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Air Force Shelves A-10 Retirement Plan until Next Decade

The U.S. Air Force has given up on trying to retire the A-10 Thunderbolt ground attack aircraft at least until 2022 and likely well beyond, Defense Secretary Ashton Carter told the House Appropriations Committee on Thursday.

After repeatedly losing the battle with Congress over continued funding for the aircraft, Carter said that the fiscal 2017 proposed budget for the Pentagon was putting off the next fight over retiring the aircraft known as the “Warthog” to generations of ground troops until 2022.

Even then, Carter said the Air Force and the Defense Department would approach sending the A-10s to the “boneyard” for outdated aircraft carefully, given the aircraft’s strong performance in Iraq and Syria and likely continued support in Congress unless there is a radical makeover in the membership.

Committee members possibly assumed that keeping the A-10s in the Air Force fleet was a given. Carter was not asked about the aircraft but addressed the issue in his prepared remarks.

“We’re pushing off the A-10’s final retirement until 2022 so we can keep more aircraft that can drop smart bombs on ISIL,” Carter said, referring to another acronym for ISIS.

“In addition to changing when A-10s will be retired, we’re also changing how it will happen,” he said. If Congress agrees, and if the F-35 Joint Strike Fighter is ready by 2022 to take on the ground attack role, the A-10s will be retired piecemeal, he said.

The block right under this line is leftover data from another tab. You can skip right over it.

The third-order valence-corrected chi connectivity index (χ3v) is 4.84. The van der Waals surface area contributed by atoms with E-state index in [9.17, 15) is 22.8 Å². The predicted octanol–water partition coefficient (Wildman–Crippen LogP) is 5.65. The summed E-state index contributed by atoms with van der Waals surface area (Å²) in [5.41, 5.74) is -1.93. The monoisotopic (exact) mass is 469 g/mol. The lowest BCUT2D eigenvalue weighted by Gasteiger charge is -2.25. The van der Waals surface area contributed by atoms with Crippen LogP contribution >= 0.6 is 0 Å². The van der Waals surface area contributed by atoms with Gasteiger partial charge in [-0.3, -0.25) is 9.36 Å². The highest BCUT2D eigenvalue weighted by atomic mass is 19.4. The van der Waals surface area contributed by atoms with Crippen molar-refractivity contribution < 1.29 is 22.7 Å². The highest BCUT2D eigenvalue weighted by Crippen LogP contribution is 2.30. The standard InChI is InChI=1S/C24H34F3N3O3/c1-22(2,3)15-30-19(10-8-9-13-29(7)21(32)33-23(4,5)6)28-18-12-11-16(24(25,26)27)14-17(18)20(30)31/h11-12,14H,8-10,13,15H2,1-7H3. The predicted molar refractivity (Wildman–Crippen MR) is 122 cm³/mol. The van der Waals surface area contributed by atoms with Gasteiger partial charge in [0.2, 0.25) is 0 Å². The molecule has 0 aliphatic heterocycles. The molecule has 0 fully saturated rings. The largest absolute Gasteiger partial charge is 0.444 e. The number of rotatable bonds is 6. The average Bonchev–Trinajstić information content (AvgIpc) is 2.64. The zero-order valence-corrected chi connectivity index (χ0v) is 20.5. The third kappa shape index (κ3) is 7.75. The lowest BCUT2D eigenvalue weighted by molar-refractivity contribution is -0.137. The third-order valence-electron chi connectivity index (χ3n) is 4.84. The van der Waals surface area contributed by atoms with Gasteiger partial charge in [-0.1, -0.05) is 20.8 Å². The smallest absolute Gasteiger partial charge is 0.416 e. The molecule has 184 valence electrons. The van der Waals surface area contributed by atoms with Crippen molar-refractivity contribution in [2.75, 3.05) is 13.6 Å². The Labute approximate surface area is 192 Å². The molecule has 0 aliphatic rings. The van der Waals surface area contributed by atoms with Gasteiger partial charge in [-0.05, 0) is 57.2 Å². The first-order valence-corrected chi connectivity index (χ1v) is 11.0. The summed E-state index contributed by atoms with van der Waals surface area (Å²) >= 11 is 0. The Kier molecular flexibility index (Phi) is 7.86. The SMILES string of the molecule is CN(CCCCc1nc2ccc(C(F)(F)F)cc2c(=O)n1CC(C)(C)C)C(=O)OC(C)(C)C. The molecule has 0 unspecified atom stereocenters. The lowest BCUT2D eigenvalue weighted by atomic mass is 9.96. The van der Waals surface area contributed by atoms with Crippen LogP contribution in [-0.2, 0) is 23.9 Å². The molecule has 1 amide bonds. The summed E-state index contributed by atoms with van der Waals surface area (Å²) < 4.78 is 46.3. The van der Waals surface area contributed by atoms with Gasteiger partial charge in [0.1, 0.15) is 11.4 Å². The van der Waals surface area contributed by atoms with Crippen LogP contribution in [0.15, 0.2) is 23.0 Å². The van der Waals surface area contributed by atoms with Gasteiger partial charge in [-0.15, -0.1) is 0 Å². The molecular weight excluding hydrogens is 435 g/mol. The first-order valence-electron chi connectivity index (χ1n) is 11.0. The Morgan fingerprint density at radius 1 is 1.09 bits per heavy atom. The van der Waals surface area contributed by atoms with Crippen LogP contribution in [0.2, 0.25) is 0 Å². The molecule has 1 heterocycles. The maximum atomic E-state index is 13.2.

“The A-10s will be replaced by F-35s only on a squadron-by-squadron basis as they come online, ensuring that all units have sufficient backfill and that we retain enough aircraft needed to fight today’s conflicts,” Carter said.

The defense secretary had suggested earlier this month in an address to the Washington Economic Club that the Air Force proposal to begin retiring the A-10s in 2019 would be pushed back to 2022, but his statements Thursday were the first to Congress.

Proponents of the A-10 call it the world’s best ground attack aircraft and had argued that retiring the aircraft made no sense during the continuing conflicts against ISIS in Iraq and Syria.

Spokesmen for Combined Joint Task Force-Operation Inherent Resolve have repeatedly pointed to the “devastating” effects the A-10s were having on ISIS, particularly in taking out tactical vehicles and oil delivery trucks commanded by the militant group.

Currently, the Air Force has about 300 A-10s, and about 80 of them are in three squadrons at Davis-Monthan Air Force Base in Arizona.

In a statement last month, Sen. John McCain, an Arizona Republican and chairman of the Senate Armed Services Committee, said that Carter’s projection of a delayed A-10 retirement was “a credit to the brave airmen from Davis-Monthan Air Force Base and military installations across the country who are providing unmatched close-air support in critical missions throughout the world.”

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